Version: offix-0.15.0

Offline Support

Offix provides first class support for performing GraphQL operations while offline. Mutations are held in a queue that is configured to hold requests while the client is offline. When the client goes offline for long periods of time they will still be able negotiate local updates with the server state thanks to powerful conflict resolution strategies.

Offix-client offers a comprehensive set of features to perform data operations when offline. Thanks to the offline mutation store users can stage their changes to be replicated back to the server when they return online.

Please follow chapters below for more information.

Querying local cache#

By default queries are cached based on the type and id field, and the results of performed queries are cached as well and they will be available when the client is offline.

Because of this, when mutations that can change query results are performed, the refetchQueries or update options of the mutate method should be used to ensure the local cache is kept up to date.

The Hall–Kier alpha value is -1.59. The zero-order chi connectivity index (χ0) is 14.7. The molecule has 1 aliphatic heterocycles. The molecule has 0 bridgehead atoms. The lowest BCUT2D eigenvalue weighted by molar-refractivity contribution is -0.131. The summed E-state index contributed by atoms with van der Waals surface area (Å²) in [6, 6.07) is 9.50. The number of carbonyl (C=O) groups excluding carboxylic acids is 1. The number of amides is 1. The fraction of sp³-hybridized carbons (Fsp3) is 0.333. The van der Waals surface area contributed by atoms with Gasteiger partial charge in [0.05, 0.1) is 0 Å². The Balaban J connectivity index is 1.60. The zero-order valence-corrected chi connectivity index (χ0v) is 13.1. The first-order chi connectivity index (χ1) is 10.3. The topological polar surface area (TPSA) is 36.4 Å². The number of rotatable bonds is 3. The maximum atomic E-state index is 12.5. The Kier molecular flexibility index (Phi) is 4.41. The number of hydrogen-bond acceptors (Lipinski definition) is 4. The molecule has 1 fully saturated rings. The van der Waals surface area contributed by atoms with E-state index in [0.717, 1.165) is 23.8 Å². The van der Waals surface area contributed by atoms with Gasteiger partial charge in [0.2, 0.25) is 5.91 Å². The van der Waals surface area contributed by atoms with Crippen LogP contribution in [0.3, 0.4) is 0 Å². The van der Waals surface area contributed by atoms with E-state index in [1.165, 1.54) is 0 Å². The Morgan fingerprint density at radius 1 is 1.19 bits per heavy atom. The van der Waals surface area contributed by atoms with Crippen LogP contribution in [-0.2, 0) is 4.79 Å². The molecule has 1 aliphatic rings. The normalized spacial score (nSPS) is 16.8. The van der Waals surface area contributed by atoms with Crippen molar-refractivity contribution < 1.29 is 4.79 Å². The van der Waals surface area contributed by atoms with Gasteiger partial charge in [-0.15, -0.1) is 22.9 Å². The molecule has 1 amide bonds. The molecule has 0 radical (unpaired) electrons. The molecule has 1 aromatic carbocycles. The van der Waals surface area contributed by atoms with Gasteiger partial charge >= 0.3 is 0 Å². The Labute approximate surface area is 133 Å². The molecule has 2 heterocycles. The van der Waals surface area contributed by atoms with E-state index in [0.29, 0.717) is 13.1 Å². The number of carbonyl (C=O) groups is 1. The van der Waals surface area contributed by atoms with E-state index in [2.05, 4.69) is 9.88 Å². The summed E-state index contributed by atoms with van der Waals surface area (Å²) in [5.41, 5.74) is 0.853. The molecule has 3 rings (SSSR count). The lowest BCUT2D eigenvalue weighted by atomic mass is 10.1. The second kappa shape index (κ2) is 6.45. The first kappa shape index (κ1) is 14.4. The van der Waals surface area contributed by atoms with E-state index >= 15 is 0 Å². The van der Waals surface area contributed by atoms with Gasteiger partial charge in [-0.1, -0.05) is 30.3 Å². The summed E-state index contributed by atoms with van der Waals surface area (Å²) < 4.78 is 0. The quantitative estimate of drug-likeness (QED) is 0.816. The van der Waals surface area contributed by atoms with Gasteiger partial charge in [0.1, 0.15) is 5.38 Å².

Offix makes your cache simple to manage, with out of the box cache helpers in offix-cache or by automatically wrapping these helpers in offix-client through the OfflineClient class.

To use the offlineMutate function, we first need to create our MutationHelperOptions object. This is an extension of Apollo's MutationOptions.

const { CacheOperation } = require('offix-cache');
const mutationOptions = {
mutation: ADD_TASK,
variables: {
title: 'item title'
updateQuery: {
query: GET_TASKS,
variables: {
filterBy: 'some filter'
returnType: 'Task',
operationType: CacheOperation.ADD,
idField: 'id'

We can also provide more than one query to update in the cache by providing an array to the updateQuery parameter:

const mutationOptions = {
updateQuery: [
{ query: GET_TASKS, variables: {} }

We then simply pass this object to offlineMutate and our cache is automatically kept up to date.


If you do not wish to use offline capabilities of offix for some mutations, use the client.mutate function. client.mutate will not react to the changes in the network state. Requests are not enqueued into offline queue.

Offline Workflow#

When offline client.offlineMutate function will return immediately after is called. Returned promise will resolve into error (catch method is triggered). Developers can detect if error is an offline error and watch for change to be replicated back to server.